These fact sheets are only a modest part of the VALERIE story. The project is in the process of producing (by aggregation) a large library of documents from a wide range of existing repositories that it will make available via an online search engine — www.ask-Valerie.eu. Users will have access to the latest best practices and research. The tool will also include a social media element to provide users the opportunity to network with experts and colleagues locally and in other European regions.

The search engine has been designed and built for purpose. A key feature is that it is underpinned by a structured vocabulary of relevant terms, developed by VALERIE thematic experts. “This vocabulary assists users in precisely formulating their queries, by suggesting related terms. It also serves to produce an index (‘digital fingerprint’) of each document in the library. The index, in turn, is used to match the user query with the most appropriate documents,” emphasises ten Berge.

An advanced version of the ask-Valerie.eu ‘virtual adviser’ tool was displayed at the FOOD 2030 Conference on “Research and Innovation for Tomorrow's Nutrition and Food Systems” from 12-13 October 2016 in Brussels. Further enhancements based on the outcome of intensive user testing, as well as more localised and translated content, will be added before the final launch of the tool towards the end of 2017.

Project details

  • Project acronym: VALERIE
  • Participants: Netherlands (Coordinator), France, Italy, UK, Finland, Germany, Spain
  • Project Reference N° 613825
  • Total cost: € 3 821 714
  • EU contribution: € 2 989 056
  • Duration: January 2014 to December 2017

See also

 

Convert article(s) to PDF

No article selected


loading


Search articles

Notes:
To restrict search results to articles in the Information Centre, i.e. this site, use this search box rather than the one at the top of the page.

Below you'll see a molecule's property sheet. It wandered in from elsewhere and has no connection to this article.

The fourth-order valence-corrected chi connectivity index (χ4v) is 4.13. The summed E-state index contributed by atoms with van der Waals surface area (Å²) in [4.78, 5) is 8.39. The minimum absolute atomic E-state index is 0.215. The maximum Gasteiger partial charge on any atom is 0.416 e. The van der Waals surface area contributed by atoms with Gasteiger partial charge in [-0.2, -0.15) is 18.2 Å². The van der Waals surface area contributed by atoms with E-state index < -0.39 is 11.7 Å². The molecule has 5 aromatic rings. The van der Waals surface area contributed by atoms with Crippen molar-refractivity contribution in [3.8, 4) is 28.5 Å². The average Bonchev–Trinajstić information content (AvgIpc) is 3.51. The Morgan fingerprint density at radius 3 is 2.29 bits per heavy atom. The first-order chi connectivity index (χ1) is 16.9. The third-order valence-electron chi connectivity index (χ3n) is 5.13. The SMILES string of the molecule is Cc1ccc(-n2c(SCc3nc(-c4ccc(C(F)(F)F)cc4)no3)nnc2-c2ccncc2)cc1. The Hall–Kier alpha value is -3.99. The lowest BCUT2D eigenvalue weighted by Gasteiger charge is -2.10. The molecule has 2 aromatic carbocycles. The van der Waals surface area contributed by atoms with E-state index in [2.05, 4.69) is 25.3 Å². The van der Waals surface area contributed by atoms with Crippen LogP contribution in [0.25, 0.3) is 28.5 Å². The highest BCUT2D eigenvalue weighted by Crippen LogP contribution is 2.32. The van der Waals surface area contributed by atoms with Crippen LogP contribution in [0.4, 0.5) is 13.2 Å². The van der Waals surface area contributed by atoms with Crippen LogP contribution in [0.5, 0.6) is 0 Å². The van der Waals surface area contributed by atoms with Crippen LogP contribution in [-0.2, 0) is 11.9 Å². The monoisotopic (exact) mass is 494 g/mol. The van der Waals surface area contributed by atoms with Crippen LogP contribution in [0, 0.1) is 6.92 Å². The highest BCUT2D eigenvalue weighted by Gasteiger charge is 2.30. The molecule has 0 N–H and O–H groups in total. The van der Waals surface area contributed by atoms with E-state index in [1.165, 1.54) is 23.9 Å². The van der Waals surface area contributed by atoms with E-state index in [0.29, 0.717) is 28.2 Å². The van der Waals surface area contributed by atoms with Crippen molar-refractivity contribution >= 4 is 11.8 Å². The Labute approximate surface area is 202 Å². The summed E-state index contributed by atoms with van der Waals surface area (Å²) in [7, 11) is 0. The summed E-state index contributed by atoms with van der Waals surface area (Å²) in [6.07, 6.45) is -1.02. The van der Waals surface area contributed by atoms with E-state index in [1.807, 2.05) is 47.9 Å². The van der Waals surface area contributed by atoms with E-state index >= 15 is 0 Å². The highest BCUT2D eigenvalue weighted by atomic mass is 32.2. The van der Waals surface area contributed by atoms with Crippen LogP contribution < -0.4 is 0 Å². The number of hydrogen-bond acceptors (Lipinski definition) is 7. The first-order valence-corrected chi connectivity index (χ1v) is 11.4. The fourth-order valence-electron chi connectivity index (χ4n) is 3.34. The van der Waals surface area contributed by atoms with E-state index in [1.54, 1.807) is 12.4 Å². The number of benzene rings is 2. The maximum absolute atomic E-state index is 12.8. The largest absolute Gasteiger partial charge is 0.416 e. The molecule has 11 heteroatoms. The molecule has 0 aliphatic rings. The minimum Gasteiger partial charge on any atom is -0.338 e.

After searching, you can expand the results to include the whole Research and Innovation web site, or another section of it, or all Europa, afterwards without searching again.

Please note that new content may take a few days to be indexed by the search engine and therefore to appear in the results.

Print Version
Share this article
See also

Project web site

Project details

Contacts
Unit A1 - External & internal communication,
Directorate-General for Research & Innovation,
European Commission
Tel : +32 2 298 45 40
  Top   Research Information Center
 
Countries
Countries
  Algeria
  Argentina
  Australia
  Austria
  Bangladesh
  Belarus
  Belgium
  Benin
  Bolivia
  Botswana
  Brazil
  Bulgaria
  Burkina Faso
  Cambodia
  Cameroon
  Canada
  Cape Verde
  Chile
  China
  Colombia
  Costa Rica
  Croatia
  Cyprus
  Czech Republic
  Denmark
  Ecuador
  Egypt
  Estonia
  Ethiopia
  Faroe Islands
  Finland
  France
  Gambia
  Georgia

Countries
Countries
  Algeria
  Argentina
  Australia
  Austria
  Bangladesh
  Belarus
  Belgium
  Benin
  Bolivia
  Botswana
  Brazil
  Bulgaria
  Burkina Faso
  Cambodia
  Cameroon
  Canada
  Cape Verde
  Chile
  China
  Colombia
  Costa Rica
  Croatia
  Cyprus
  Czech Republic
  Denmark
  Ecuador
  Egypt
  Estonia
  Ethiopia
  Faroe Islands
  Finland
  France
  Gambia
  Georgia